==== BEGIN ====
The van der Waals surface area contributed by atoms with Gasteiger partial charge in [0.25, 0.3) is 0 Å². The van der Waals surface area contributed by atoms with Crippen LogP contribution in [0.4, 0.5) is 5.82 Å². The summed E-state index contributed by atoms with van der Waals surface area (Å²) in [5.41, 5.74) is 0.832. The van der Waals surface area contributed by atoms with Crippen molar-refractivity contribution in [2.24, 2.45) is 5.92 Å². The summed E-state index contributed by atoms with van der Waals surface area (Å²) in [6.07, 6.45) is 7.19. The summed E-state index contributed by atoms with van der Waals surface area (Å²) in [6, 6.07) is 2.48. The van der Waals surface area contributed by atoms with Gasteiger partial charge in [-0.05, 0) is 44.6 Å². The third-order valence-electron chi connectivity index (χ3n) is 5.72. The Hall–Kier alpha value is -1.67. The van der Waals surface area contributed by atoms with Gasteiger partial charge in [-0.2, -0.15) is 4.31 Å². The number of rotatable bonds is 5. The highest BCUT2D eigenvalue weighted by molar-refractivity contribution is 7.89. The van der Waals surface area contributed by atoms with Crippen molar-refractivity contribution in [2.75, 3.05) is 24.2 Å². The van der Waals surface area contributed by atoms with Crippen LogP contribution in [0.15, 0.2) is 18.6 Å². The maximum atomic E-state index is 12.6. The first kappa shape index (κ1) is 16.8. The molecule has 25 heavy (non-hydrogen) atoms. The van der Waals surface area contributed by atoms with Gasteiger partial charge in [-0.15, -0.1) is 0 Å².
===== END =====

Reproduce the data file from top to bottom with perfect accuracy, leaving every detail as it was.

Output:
The van der Waals surface area contributed by atoms with Gasteiger partial charge in [0.25, 0.3) is 0 Å². The van der Waals surface area contributed by atoms with Crippen LogP contribution in [0.4, 0.5) is 5.82 Å². The summed E-state index contributed by atoms with van der Waals surface area (Å²) in [5.41, 5.74) is 0.832. The van der Waals surface area contributed by atoms with Crippen molar-refractivity contribution in [2.24, 2.45) is 5.92 Å². The summed E-state index contributed by atoms with van der Waals surface area (Å²) in [6.07, 6.45) is 7.19. The summed E-state index contributed by atoms with van der Waals surface area (Å²) in [6, 6.07) is 2.48. The van der Waals surface area contributed by atoms with Gasteiger partial charge in [-0.05, 0) is 44.6 Å². The third-order valence-electron chi connectivity index (χ3n) is 5.72. The Hall–Kier alpha value is -1.67. The van der Waals surface area contributed by atoms with Gasteiger partial charge in [-0.2, -0.15) is 4.31 Å². The number of rotatable bonds is 5. The highest BCUT2D eigenvalue weighted by molar-refractivity contribution is 7.89. The van der Waals surface area contributed by atoms with Crippen molar-refractivity contribution in [2.75, 3.05) is 24.2 Å². The van der Waals surface area contributed by atoms with Crippen LogP contribution in [0.15, 0.2) is 18.6 Å². The maximum atomic E-state index is 12.6. The first kappa shape index (κ1) is 16.8. The molecule has 25 heavy (non-hydrogen) atoms. The van der Waals surface area contributed by atoms with Gasteiger partial charge in [-0.15, -0.1) is 0 Å².